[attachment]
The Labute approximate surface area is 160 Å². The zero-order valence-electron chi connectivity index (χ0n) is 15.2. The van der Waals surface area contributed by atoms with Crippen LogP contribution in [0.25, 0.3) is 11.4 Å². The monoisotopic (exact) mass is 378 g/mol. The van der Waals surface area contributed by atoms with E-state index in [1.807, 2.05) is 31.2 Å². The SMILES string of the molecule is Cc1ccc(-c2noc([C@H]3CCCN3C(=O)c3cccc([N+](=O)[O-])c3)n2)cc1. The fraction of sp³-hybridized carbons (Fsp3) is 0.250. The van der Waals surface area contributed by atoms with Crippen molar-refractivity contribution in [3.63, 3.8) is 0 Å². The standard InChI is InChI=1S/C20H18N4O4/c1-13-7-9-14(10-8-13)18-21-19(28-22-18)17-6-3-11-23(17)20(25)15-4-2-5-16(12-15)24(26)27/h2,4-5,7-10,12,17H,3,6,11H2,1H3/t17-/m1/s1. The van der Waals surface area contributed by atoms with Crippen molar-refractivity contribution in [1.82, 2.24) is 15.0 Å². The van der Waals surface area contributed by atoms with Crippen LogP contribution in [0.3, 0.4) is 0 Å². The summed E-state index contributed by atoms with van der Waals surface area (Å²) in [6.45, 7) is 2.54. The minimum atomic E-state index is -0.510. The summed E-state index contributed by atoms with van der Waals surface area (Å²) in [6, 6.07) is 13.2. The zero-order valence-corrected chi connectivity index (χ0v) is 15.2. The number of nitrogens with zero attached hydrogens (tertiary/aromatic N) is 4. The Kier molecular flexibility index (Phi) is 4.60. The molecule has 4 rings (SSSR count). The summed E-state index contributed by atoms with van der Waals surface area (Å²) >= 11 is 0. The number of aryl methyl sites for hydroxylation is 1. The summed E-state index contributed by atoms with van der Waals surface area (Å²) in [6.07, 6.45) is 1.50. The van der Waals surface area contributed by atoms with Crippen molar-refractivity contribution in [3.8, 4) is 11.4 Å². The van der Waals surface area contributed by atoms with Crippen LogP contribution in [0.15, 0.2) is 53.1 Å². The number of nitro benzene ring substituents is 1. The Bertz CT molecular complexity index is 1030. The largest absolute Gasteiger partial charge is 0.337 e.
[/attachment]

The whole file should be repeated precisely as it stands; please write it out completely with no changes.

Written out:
The Labute approximate surface area is 160 Å². The zero-order valence-electron chi connectivity index (χ0n) is 15.2. The van der Waals surface area contributed by atoms with Crippen LogP contribution in [0.25, 0.3) is 11.4 Å². The monoisotopic (exact) mass is 378 g/mol. The van der Waals surface area contributed by atoms with E-state index in [1.807, 2.05) is 31.2 Å². The SMILES string of the molecule is Cc1ccc(-c2noc([C@H]3CCCN3C(=O)c3cccc([N+](=O)[O-])c3)n2)cc1. The fraction of sp³-hybridized carbons (Fsp3) is 0.250. The van der Waals surface area contributed by atoms with Crippen molar-refractivity contribution in [3.63, 3.8) is 0 Å². The standard InChI is InChI=1S/C20H18N4O4/c1-13-7-9-14(10-8-13)18-21-19(28-22-18)17-6-3-11-23(17)20(25)15-4-2-5-16(12-15)24(26)27/h2,4-5,7-10,12,17H,3,6,11H2,1H3/t17-/m1/s1. The van der Waals surface area contributed by atoms with Crippen molar-refractivity contribution in [1.82, 2.24) is 15.0 Å². The van der Waals surface area contributed by atoms with Crippen LogP contribution in [0.3, 0.4) is 0 Å². The summed E-state index contributed by atoms with van der Waals surface area (Å²) in [6.45, 7) is 2.54. The minimum atomic E-state index is -0.510. The summed E-state index contributed by atoms with van der Waals surface area (Å²) in [6, 6.07) is 13.2. The zero-order valence-corrected chi connectivity index (χ0v) is 15.2. The number of nitrogens with zero attached hydrogens (tertiary/aromatic N) is 4. The Kier molecular flexibility index (Phi) is 4.60. The molecule has 4 rings (SSSR count). The summed E-state index contributed by atoms with van der Waals surface area (Å²) >= 11 is 0. The number of aryl methyl sites for hydroxylation is 1. The summed E-state index contributed by atoms with van der Waals surface area (Å²) in [6.07, 6.45) is 1.50. The van der Waals surface area contributed by atoms with Crippen molar-refractivity contribution in [3.8, 4) is 11.4 Å². The van der Waals surface area contributed by atoms with Crippen LogP contribution in [0.15, 0.2) is 53.1 Å². The number of nitro benzene ring substituents is 1. The Bertz CT molecular complexity index is 1030. The largest absolute Gasteiger partial charge is 0.337 e.